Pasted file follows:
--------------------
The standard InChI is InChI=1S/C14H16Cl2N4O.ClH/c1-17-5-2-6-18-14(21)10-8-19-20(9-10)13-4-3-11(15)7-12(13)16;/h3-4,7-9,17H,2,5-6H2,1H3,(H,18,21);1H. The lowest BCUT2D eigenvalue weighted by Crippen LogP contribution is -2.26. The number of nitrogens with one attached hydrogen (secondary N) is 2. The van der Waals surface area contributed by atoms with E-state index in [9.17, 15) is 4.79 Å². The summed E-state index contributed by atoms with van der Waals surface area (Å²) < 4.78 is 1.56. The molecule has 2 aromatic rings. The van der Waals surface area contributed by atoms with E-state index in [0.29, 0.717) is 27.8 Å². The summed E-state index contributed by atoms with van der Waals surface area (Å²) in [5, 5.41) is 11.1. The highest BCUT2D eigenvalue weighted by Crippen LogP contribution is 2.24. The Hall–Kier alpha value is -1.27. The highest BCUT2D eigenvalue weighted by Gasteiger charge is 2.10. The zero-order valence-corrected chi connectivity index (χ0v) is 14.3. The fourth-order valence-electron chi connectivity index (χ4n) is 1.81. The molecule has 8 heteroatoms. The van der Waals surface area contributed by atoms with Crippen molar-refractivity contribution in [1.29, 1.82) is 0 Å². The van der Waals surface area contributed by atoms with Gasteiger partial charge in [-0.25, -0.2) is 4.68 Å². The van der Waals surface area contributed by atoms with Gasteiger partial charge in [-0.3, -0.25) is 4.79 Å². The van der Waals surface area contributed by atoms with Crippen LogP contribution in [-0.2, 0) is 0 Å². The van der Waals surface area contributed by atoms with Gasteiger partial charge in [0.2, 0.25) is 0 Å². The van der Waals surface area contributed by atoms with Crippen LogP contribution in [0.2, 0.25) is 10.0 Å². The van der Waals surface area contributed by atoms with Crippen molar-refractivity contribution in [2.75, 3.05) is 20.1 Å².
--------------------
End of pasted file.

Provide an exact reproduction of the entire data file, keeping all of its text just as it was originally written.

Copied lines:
The standard InChI is InChI=1S/C14H16Cl2N4O.ClH/c1-17-5-2-6-18-14(21)10-8-19-20(9-10)13-4-3-11(15)7-12(13)16;/h3-4,7-9,17H,2,5-6H2,1H3,(H,18,21);1H. The lowest BCUT2D eigenvalue weighted by Crippen LogP contribution is -2.26. The number of nitrogens with one attached hydrogen (secondary N) is 2. The van der Waals surface area contributed by atoms with E-state index in [9.17, 15) is 4.79 Å². The summed E-state index contributed by atoms with van der Waals surface area (Å²) < 4.78 is 1.56. The molecule has 2 aromatic rings. The van der Waals surface area contributed by atoms with E-state index in [0.29, 0.717) is 27.8 Å². The summed E-state index contributed by atoms with van der Waals surface area (Å²) in [5, 5.41) is 11.1. The highest BCUT2D eigenvalue weighted by Crippen LogP contribution is 2.24. The Hall–Kier alpha value is -1.27. The highest BCUT2D eigenvalue weighted by Gasteiger charge is 2.10. The zero-order valence-corrected chi connectivity index (χ0v) is 14.3. The fourth-order valence-electron chi connectivity index (χ4n) is 1.81. The molecule has 8 heteroatoms. The van der Waals surface area contributed by atoms with Crippen molar-refractivity contribution in [1.29, 1.82) is 0 Å². The van der Waals surface area contributed by atoms with Gasteiger partial charge in [-0.25, -0.2) is 4.68 Å². The van der Waals surface area contributed by atoms with Gasteiger partial charge in [-0.3, -0.25) is 4.79 Å². The van der Waals surface area contributed by atoms with Crippen LogP contribution in [-0.2, 0) is 0 Å². The van der Waals surface area contributed by atoms with Gasteiger partial charge in [0.2, 0.25) is 0 Å². The van der Waals surface area contributed by atoms with Crippen LogP contribution in [0.2, 0.25) is 10.0 Å². The van der Waals surface area contributed by atoms with Crippen molar-refractivity contribution in [2.75, 3.05) is 20.1 Å².